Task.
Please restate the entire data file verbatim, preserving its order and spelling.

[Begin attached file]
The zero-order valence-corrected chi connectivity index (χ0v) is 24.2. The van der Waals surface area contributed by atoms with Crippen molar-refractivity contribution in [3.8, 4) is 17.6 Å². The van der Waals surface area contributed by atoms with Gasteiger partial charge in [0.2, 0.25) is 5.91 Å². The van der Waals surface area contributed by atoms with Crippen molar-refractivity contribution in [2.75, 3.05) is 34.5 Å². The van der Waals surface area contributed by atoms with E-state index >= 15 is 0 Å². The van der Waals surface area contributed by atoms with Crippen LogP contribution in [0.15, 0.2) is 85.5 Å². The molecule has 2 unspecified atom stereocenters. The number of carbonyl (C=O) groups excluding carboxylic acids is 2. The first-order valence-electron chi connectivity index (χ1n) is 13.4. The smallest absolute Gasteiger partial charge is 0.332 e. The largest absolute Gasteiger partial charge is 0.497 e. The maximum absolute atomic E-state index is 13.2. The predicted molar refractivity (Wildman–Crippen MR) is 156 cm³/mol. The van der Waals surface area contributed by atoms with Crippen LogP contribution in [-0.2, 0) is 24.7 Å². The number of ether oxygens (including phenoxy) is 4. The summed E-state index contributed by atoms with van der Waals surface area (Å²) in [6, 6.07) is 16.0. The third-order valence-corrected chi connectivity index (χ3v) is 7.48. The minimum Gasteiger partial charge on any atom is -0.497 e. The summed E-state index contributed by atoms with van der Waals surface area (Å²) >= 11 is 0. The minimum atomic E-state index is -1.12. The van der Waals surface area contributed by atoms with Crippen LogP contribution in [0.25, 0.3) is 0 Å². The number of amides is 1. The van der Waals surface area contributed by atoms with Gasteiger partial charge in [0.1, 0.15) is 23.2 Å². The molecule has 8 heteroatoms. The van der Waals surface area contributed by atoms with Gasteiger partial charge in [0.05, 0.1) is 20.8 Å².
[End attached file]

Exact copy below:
The zero-order valence-corrected chi connectivity index (χ0v) is 24.2. The van der Waals surface area contributed by atoms with Crippen molar-refractivity contribution in [3.8, 4) is 17.6 Å². The van der Waals surface area contributed by atoms with Gasteiger partial charge in [0.2, 0.25) is 5.91 Å². The van der Waals surface area contributed by atoms with Crippen molar-refractivity contribution in [2.75, 3.05) is 34.5 Å². The van der Waals surface area contributed by atoms with E-state index >= 15 is 0 Å². The van der Waals surface area contributed by atoms with Crippen LogP contribution in [0.15, 0.2) is 85.5 Å². The molecule has 2 unspecified atom stereocenters. The number of carbonyl (C=O) groups excluding carboxylic acids is 2. The first-order valence-electron chi connectivity index (χ1n) is 13.4. The smallest absolute Gasteiger partial charge is 0.332 e. The largest absolute Gasteiger partial charge is 0.497 e. The maximum absolute atomic E-state index is 13.2. The predicted molar refractivity (Wildman–Crippen MR) is 156 cm³/mol. The van der Waals surface area contributed by atoms with Crippen LogP contribution in [-0.2, 0) is 24.7 Å². The number of ether oxygens (including phenoxy) is 4. The summed E-state index contributed by atoms with van der Waals surface area (Å²) in [6, 6.07) is 16.0. The third-order valence-corrected chi connectivity index (χ3v) is 7.48. The minimum Gasteiger partial charge on any atom is -0.497 e. The summed E-state index contributed by atoms with van der Waals surface area (Å²) >= 11 is 0. The minimum atomic E-state index is -1.12. The van der Waals surface area contributed by atoms with Crippen LogP contribution in [0.25, 0.3) is 0 Å². The number of amides is 1. The van der Waals surface area contributed by atoms with Gasteiger partial charge in [0.1, 0.15) is 23.2 Å². The molecule has 8 heteroatoms. The van der Waals surface area contributed by atoms with Gasteiger partial charge in [0.05, 0.1) is 20.8 Å².